Sylvia Pfeifer ('Fears over defence industrial strategy', February 6) highlights the funding crisis facing UK defence. The government's recent announcement of a 1.5 per cent increase in the defence budget does not come close to bridging the gap between the anticipated costs and available budget for two key reasons: first, the additional short term equipment costs from operational commitments, in particular in Afghanistan and Iraq; and second, the ever-increasing complexity of defence equipments which means that defence equipment inflation outstrips general inflation, probably by a factor of three to one.
To make matters worse, our experience working with the UK Ministry of Defence, US Department of Defense and the National Audit Office highlights that substantial upfront investment in such complex programmes is vital if they are to be specified and designed sufficiently to de-risk programme delivery. Without this upfront investment, the delivery timescales and costs are placed at substantial risk, making future programmes more expensive and further delayed. The current MoD funding challenge makes such under-investment in the early phases of new defence equipment programmes far more likely. This risks the MoD falling into a spiral of cost escalation at a time of funding constraints.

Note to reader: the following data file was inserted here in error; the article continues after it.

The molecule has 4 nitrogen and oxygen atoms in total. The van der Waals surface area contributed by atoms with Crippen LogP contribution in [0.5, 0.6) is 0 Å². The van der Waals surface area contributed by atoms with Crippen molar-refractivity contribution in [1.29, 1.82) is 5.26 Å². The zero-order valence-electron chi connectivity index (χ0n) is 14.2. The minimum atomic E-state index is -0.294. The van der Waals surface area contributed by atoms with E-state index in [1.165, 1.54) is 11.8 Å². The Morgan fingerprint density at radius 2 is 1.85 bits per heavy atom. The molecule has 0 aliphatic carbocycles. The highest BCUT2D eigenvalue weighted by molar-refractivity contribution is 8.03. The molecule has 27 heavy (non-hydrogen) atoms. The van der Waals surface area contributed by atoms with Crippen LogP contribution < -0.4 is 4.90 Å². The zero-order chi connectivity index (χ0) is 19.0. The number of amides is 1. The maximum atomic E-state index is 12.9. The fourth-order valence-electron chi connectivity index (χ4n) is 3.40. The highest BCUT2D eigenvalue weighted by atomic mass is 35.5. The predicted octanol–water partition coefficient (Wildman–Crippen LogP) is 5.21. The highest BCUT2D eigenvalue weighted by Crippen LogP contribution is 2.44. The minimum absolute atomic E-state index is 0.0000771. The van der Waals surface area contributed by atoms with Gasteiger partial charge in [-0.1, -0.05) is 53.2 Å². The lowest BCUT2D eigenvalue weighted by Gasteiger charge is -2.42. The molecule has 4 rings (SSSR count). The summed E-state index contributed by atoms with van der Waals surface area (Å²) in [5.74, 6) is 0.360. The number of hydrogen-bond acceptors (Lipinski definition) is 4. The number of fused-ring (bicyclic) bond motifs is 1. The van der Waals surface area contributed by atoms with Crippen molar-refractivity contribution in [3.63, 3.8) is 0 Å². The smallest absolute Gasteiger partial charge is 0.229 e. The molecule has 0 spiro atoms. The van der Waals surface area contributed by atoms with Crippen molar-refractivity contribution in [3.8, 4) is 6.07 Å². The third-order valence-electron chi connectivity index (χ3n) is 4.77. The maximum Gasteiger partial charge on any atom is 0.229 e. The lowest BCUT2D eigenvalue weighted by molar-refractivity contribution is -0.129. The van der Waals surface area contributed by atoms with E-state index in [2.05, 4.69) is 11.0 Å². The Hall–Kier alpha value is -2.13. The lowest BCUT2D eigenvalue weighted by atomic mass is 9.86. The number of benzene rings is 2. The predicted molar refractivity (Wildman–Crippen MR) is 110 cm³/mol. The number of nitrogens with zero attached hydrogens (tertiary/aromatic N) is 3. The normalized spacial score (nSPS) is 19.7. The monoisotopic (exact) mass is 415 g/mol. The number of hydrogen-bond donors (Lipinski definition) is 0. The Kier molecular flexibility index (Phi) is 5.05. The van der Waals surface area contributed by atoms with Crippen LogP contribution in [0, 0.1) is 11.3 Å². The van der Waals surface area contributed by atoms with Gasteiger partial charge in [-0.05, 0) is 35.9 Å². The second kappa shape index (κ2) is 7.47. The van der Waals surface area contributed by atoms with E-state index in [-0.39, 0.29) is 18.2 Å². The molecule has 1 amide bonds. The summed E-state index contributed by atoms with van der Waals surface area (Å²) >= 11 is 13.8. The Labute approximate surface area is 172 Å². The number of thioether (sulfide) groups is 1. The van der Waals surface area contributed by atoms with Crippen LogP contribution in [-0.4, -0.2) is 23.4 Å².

The Defence Industrial Strategy, which was published in 2006, holds key elements of a solution to this problem. It proposed long-term partnerships between the MoD and industry to deliver programmes on an entirely new basis. This holds the potential for both sizeable reductions in cost and improved equipment performance - with industry making the necessary upfront investment and designing the equipment for long-term performance to minimise 'whole-life' costs. Progress has been made in this direction already, as exemplified by the recently commissioned Falkland Islands' patrol vessel, HMS Clyde. If well designed and implemented, such approaches defer the costs to the MoD and should minimise costs to the public sector. However, this can only be pursued if there is sufficient confidence and trust between both parties and, critically, that there is a long-term commitment to stable defence spending. The current uncertainty could take us in the opposite direction.
Global Head of Defence and Security
PA Consulting Group
London SW1W 9SR